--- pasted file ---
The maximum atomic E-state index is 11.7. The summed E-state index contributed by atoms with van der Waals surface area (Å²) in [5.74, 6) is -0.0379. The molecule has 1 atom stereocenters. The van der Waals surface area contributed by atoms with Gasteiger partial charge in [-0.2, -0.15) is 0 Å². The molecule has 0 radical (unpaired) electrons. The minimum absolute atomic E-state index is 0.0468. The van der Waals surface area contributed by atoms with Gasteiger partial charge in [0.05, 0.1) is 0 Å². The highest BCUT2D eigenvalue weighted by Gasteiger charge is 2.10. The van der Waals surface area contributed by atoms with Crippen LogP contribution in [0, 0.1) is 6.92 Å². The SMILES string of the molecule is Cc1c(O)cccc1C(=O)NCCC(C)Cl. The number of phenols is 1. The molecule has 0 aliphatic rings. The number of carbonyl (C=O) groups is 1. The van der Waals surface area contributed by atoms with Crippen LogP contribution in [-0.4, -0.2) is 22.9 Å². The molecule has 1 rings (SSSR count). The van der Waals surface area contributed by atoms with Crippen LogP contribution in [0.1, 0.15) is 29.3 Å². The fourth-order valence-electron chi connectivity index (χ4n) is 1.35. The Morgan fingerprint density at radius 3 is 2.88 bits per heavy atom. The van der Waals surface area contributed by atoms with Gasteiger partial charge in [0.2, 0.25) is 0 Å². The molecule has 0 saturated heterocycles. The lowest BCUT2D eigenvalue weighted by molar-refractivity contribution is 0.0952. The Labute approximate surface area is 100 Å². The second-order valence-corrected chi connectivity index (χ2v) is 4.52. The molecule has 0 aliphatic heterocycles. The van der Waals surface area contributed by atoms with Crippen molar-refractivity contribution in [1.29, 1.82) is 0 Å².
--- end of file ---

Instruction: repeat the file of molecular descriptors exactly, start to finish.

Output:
The maximum atomic E-state index is 11.7. The summed E-state index contributed by atoms with van der Waals surface area (Å²) in [5.74, 6) is -0.0379. The molecule has 1 atom stereocenters. The van der Waals surface area contributed by atoms with Gasteiger partial charge in [-0.2, -0.15) is 0 Å². The molecule has 0 radical (unpaired) electrons. The minimum absolute atomic E-state index is 0.0468. The van der Waals surface area contributed by atoms with Gasteiger partial charge in [0.05, 0.1) is 0 Å². The highest BCUT2D eigenvalue weighted by Gasteiger charge is 2.10. The van der Waals surface area contributed by atoms with Crippen LogP contribution in [0, 0.1) is 6.92 Å². The SMILES string of the molecule is Cc1c(O)cccc1C(=O)NCCC(C)Cl. The number of phenols is 1. The molecule has 0 aliphatic rings. The number of carbonyl (C=O) groups is 1. The van der Waals surface area contributed by atoms with Crippen LogP contribution in [-0.4, -0.2) is 22.9 Å². The molecule has 1 rings (SSSR count). The van der Waals surface area contributed by atoms with Crippen LogP contribution in [0.1, 0.15) is 29.3 Å². The fourth-order valence-electron chi connectivity index (χ4n) is 1.35. The Morgan fingerprint density at radius 3 is 2.88 bits per heavy atom. The van der Waals surface area contributed by atoms with Gasteiger partial charge in [0.2, 0.25) is 0 Å². The molecule has 0 saturated heterocycles. The lowest BCUT2D eigenvalue weighted by molar-refractivity contribution is 0.0952. The Labute approximate surface area is 100 Å². The second-order valence-corrected chi connectivity index (χ2v) is 4.52. The molecule has 0 aliphatic heterocycles. The van der Waals surface area contributed by atoms with Crippen molar-refractivity contribution in [1.29, 1.82) is 0 Å².